The Lebanese owner of one cafe/restaurant on South Terrace said men wearing traditional Middle Eastern clothing sat down for a coffee and started talking about religion but quickly demanded $50,000 in exchange for protection.
The owner could not pay, so approached a ‘’rival gang’’, which offered protection for half the price.

Others have not been so lucky. Three large Lebanese restaurants were shot at on consecutive Friday nights last month.
Another sign of the success of our immigration and multicultural programs, which have brought in self-sustaining communities so reaassuringly strong and independent that some insist in providing their own police force. And, of course, we now have rules to punish anyone so unenlightened as to criticise this most refreshing new development.
(Thanks to readers Lin and rapscallion.)


Even seeming green now costs too much

Andrew BoltDECEMBER072012(12:20pm)

 Global warming - general
Governments can no longer afford to spend money just to seem green - not when people are bored with that whole end-of-the-world thing:
NINE green energy schemes have been axed to help stave off any more double digit price rises, [NSW] Premier Barry O’Farrell will promise today as he enters negotiations at COAG over power bills…

“I’ll be very clearly pointing out how our actions have been overwhelmed by federal Labor policies and green schemes which add $270 to the average NSW household bill.”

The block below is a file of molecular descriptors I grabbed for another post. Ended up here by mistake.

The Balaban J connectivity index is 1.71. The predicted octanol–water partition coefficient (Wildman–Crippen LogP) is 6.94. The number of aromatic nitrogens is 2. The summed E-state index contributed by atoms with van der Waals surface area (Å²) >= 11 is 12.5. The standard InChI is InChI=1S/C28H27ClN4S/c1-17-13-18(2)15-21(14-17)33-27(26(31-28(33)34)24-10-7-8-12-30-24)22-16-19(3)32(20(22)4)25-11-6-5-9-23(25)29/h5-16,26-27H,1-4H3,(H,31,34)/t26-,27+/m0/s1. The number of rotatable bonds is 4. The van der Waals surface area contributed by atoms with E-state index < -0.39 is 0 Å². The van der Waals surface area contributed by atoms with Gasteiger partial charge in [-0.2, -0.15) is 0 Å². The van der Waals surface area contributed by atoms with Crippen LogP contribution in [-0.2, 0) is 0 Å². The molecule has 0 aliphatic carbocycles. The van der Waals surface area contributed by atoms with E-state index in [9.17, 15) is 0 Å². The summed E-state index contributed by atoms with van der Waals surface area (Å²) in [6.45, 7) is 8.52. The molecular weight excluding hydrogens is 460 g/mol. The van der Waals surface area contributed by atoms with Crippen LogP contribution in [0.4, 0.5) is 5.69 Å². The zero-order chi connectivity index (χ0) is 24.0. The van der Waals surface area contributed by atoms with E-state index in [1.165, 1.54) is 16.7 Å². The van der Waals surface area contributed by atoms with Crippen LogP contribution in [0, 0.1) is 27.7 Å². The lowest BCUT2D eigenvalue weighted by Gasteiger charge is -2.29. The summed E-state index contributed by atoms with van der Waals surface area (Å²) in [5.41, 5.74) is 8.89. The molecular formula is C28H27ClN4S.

The latest green schemes to be axed are Fleetwise and the Energy Efficiency Training Program, which duplicated an existing federal scheme, and Energy Savings Action Plans.
This is on top of a further six programs the government recently ceased: Energy Savings Fund Grants, Green Business Grants, Public Facilities Grants, Renewable Energy Development Grants, Schools Energy Efficiency Grants and a Hybrid bus trial.

The state government will also merge the Energy Efficiency for Small Business and Energy Saver programs to improve their effectiveness and reduce the compliance burden for business. The government will also reform GreenPower by requiring greater industry participation.
How much difference to the climate did any of those Seem-To-Be-Green schemes make? What fools put them in place? We ought to be told.
(Thanks to reader Hmmm.)


Surplus gone. Excuse coming

Andrew BoltDECEMBER072012(8:14am)

The promised surplus - “no ifs, no buts” - is already dead. Now comes the preparation of some excuse:
The Gillard government is preparing to dump its commitment to a budget surplus if economic growth slips below its long-term average in the current quarter.

The big shift in budget strategy comes after real gross domestic product – which measures the amount of goods and services the economy produces – grew by just 0.5 per cent in the September quarter, the smallest gain in six quarters and the first clear sign that the economy is slowing below its average growth rate.

While federal cabinet’s expenditure review committee has met in Canberra this week in a desperate search for savings to keep its surplus commitment alive, sources point to the multiple statements from senior government ministers that link the budget surplus commitment to stronger levels of economic growth.
Some of the commentary is already conflating two issues.
One is: should the Government really be contracting spending when the economy is already slowing?